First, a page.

A few weeks ago I was flying back to LAX following a short trip to Walt Disney World. It’s a trip I’ve done a lot of especially over the past couple of years but this one was part catching up on new attractions and part saying goodbye to some that were soon closing. If spending several days in the parks weren’t enough, I was staying with my friend Aaron who is also a huge Disney nerd. This means that even when we weren’t in the parks there was Disney music listened to, films screened and plenty of discussions about it had.
Back at MCO, I really have my routine down as I’ve even flown the same airline for my last half a dozen or so visits. Even if I’m nowhere near even hitting any sort elite level of frequent flyer status, I almost feel like George Clooney in Up in the Air given the ease in which I go through security thanks to my knowledge and TSA-friendly skills (in case you were wondering, I’m a 2 bin guy). Because of this I usually get to the gate a good hour or so before my flight boards and I have time to sit and reflect on such things as how I’m still sad that Maelstrom is closing, how much I miss my wife, and, on this particular trip, how I wish I weren’t sick.
Boarding the plane, I know that I am now leaving the Disney bubble that I had been in during my visit and it’s time to head back to the real world for a while. However, this is not what happened this time around.
When I got to my assigned row, I noticed someone sitting in my seat. I assumed a family was hoping to sit together and that they would just as me to sit in whatever seat they were now leaving vacant. With this in mind I sheepishly asked the gentleman on the aisle if I had the right seat number. After consulting their boarding passes they realized that they had gotten the wrong seats and before I could insist that I could relocate they had already set in motion a reshuffling of their family seating chart. I apologized and took my seat next to the window.
A minute or so later I realized that the guy actually looked familiar. Back in May I had interviewed artist Noah for the “Rock Your Disney Side” 24-hour event and it occurred to me that the gentlemen two seats over from me did have the same stature, tattoos and glasses as the man I had spoken to that day. Furthermore his voice and cadence were familiar to as me as well.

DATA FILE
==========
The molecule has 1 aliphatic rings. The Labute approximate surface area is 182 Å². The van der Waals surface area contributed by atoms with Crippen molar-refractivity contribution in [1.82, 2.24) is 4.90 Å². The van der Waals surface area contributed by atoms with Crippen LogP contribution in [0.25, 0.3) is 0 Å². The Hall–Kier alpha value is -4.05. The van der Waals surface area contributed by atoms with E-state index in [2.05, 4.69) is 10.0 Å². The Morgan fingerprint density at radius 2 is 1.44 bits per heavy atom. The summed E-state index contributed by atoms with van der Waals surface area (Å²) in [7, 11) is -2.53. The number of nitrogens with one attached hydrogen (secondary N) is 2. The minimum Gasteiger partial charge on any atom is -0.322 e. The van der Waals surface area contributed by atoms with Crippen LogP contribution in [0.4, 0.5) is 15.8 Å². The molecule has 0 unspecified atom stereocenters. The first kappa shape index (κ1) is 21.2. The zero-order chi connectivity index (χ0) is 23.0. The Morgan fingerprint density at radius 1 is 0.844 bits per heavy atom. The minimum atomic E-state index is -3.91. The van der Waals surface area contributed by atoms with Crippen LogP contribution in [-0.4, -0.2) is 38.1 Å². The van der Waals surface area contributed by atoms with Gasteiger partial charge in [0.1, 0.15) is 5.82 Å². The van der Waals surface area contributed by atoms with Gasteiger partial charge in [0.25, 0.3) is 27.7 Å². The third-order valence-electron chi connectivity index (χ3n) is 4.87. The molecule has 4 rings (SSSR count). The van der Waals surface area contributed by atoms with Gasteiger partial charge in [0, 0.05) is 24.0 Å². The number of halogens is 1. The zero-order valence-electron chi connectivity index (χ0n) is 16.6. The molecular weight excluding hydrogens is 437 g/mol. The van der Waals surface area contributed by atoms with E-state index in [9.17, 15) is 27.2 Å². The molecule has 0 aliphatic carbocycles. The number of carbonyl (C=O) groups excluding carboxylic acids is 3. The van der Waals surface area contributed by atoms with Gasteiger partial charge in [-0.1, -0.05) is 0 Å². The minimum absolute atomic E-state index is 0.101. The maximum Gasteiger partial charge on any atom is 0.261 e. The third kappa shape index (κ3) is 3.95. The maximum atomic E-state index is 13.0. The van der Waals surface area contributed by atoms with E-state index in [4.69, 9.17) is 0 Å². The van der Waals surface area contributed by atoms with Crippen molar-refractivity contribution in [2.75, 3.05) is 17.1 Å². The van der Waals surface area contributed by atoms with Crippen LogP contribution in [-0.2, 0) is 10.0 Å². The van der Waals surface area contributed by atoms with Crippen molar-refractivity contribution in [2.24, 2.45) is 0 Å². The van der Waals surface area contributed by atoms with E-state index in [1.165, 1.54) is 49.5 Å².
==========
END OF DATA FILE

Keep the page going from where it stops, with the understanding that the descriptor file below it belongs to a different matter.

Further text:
Might-Be-Noah was talking to another passenger at the time and so there was not a good time for me to break and ask, “Are you…?” I briefly considered asking his daughter who was sitting next to me if her father’s name was Noah but quickly deemed this to be awkward if not inappropriate.
Finally the other passenger asked what Probably-Was-Noah did for a living to which he responded that he was an artist and that Disney was his biggest client. After their conversation paused momentarily I broke in and said, “I thought that was you; I actually interviewed you for the 24-hour day at Disneyland.” He said he remembered me but really I couldn’t blame him if he didn’t. We continued to chat for a bit and I learned that his family and he were returning from an event on the Disney Fantasy and were now headed back to their home in Orange County. We made some other small talk before he returned to his family and I to my Friends reruns.
Sitting in that seat I realized that I really am surrounded by Disney. What are the odds that someone I met on one coast at a Disney event I would see on the opposite coast where we attended completely separate ones? Well I guess they’re pretty good when you’re a member of this community.
Ever since I’ve returned it seems like I’ve had more Disney in my life than ever. Between covering events for this site, writing this blog and working on The Disneyland Gazette it almost feels like I can’t escape Disney even if I wanted to (and I don’t). Somehow I even managed to convince my day-job boss to let me do some Disney-related work this week that surpasses “playing to my strengths” and borders on “shouldn’t even really be paying me for this.”
In my introductory post I said that Disney is not life but a way of life. I still strongly believe that but lately it seems like it’s been creeping into my life more and more… Not that that’s a bad thing.
Be sure to follow Kyle on Twitter @KyleBurbank
Kyle is a writer living in Springfield, MO. His deep love of Disney and other pop culture finds its way into his stories, scripts, and tweets. His first book “The E-Ticket Life: Stories, Essays, and Lessons Learned from My Decidedly Disney Travels” is available in paperback and for Kindle. http://amzn.to/1CStAhV